Sunday, November 17, 2013

An Untamed Heart by Lauraine Snelling

An Untamed Heart by Lauraine Snelling An Untamed Heart by Lauraine Snelling. Bethany House, 2013. 348p. (9780764202032) Series: Red River of the North, Prequel

When I was done I jotted down a few quick thoughts before turning out my light and one of those thoughts was it’s “almost as if this was a prequel telling us Ingeborg’s story.” And I was completely right, I just didn’t know it.

Make sure you understand that this is a prequel before starting the book, because otherwise it’ll really drag and you’ll dislike the ending – it’s such an abnormal romance novel ending. But if you’re familiar with the series then I suspect you know what happens.

Goodreads Summary:
Twenty-year-old Ingeborg Strand is certain she is destined to be an old maid. She's had several suitors but none she deemed worthy of spending her life with. That is, until she meets a university student from Oslo, and feelings stronger than friendship begin to develop between them. But tragedy strikes, and the future begins to look bleaker than ever.

Grief settles heavily over Ingeborg, and her mother suggests that she leave Norway and start afresh in America, as so many others have done before her. But how will she accomplish that with little money and no one to accompany her?

It isn't long before she meets Roald Bjorklund, a widower who has been planning to go to America for some time, lured by the promise of free land. He's a good man, a hard-working man--and he has a young son who desperately needs a mother. He's clearly interested in Ingeborg, but is he the answer to her prayers? And what about love? This isn't how she's always imagined it.
Ingeborg Strand has a heartrending decision to make...

My Review:
I have not read the Red River of the North series, I’m not familiar with them at all actually. Each book has a 4+ average rating on Goodreads, so they must be good. All that to say I think it’d be better if you were familiar with the series before reading this book.

I thought the pace of the overall story was slow and steady except for Nils’ accidents, but the speed of time passing varied quite a bit. The author lingered over the first summer up at the seter and then the rest of year passed fairly quickly until the next summer and that one flew by in a few paragraphs. And the conclusion felt rather sudden and some things never were resolved. (Example: Why did her mom seem to dislike her? I thought Ingeborg was making too big a deal over that at times, but the author kept bringing it up.)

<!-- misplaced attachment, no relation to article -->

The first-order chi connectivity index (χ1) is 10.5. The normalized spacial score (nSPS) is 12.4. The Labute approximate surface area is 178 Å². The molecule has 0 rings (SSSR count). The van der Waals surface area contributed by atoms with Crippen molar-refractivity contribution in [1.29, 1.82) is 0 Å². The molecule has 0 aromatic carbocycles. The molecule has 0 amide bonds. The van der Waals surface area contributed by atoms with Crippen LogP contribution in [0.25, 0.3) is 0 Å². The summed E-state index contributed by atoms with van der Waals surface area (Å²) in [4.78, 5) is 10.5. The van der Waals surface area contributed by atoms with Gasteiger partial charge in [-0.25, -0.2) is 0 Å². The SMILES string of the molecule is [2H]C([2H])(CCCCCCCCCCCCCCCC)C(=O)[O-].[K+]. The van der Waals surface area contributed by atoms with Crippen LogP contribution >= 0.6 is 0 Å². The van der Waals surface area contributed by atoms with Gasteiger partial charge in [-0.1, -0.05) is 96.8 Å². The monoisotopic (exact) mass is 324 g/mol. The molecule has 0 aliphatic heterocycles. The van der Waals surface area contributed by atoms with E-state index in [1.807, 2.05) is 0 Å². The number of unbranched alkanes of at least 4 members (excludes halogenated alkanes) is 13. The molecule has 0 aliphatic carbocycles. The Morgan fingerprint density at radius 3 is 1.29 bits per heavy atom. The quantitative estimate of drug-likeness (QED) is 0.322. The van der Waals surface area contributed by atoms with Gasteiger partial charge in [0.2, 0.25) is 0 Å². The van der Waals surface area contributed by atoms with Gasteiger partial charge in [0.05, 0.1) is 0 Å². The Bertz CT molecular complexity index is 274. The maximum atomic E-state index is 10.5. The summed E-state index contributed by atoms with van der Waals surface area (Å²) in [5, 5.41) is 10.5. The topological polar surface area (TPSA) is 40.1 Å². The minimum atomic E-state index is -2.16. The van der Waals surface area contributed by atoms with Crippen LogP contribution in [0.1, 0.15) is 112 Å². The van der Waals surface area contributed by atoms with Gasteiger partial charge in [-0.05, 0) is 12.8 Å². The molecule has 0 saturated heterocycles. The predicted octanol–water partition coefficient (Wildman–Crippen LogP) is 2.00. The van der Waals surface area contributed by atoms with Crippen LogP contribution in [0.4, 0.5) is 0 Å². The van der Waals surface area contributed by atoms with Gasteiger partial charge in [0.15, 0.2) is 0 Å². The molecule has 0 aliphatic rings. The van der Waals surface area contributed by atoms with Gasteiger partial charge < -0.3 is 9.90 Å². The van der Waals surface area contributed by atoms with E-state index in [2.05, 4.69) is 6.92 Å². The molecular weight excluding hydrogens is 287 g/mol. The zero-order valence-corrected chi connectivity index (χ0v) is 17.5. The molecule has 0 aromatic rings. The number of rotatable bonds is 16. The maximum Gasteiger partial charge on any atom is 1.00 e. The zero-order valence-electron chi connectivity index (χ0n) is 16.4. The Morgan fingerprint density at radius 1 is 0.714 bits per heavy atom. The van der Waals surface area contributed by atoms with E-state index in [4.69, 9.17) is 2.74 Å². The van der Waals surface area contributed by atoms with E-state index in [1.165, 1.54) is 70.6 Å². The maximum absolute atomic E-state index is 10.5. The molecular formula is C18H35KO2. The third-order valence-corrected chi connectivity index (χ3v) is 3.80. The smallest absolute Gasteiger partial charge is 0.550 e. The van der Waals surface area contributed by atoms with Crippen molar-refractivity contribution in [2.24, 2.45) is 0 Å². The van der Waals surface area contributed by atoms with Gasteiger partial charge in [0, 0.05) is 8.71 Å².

When I started the book it’d been a while since I read a summary or another blogger’s review but my vague idea of what the book was about – Ingeborg possibly having to marry a widower with a baby and go to America was very misleading. That choice doesn’t arrive until the last few chapters and in the mean time we learn a ton about Norwegian farming practices.
Image source: A real seter
Which was quite interesting but not what I was expecting. The explanations of cheese making and life up at the seter were a bit too much in depth but it does give you a very good idea of a farmer’s family’s life in Norway in the late 1800s. In case you’re wondering, a seter is a cabin up in the mountains with fields nearby for the sheep and cows to graze and the teens and kids live up there alone all summer making cheese, sheering sheep, carding, spinning and weaving the wool, making hay, and doing all the farm chores necessary to care for the sheep and themselves. It reminded me of Heidi’s grandfather’s home in the Alps in a way.

If you love the Red River series then I’m guessing you’ll want to read this book, and if you want to learn more about rural life in Norway in the 1800s this would be a good choice.

3 stars - it's a fluff book - no real substance, but a fun read
3.5 stars

Disclosure: I received this book for free from the publisher via NetGalley. I was not required to write a positive review. The opinions I have expressed are my own. I am disclosing this in accordance with the Federal Trade Commission.

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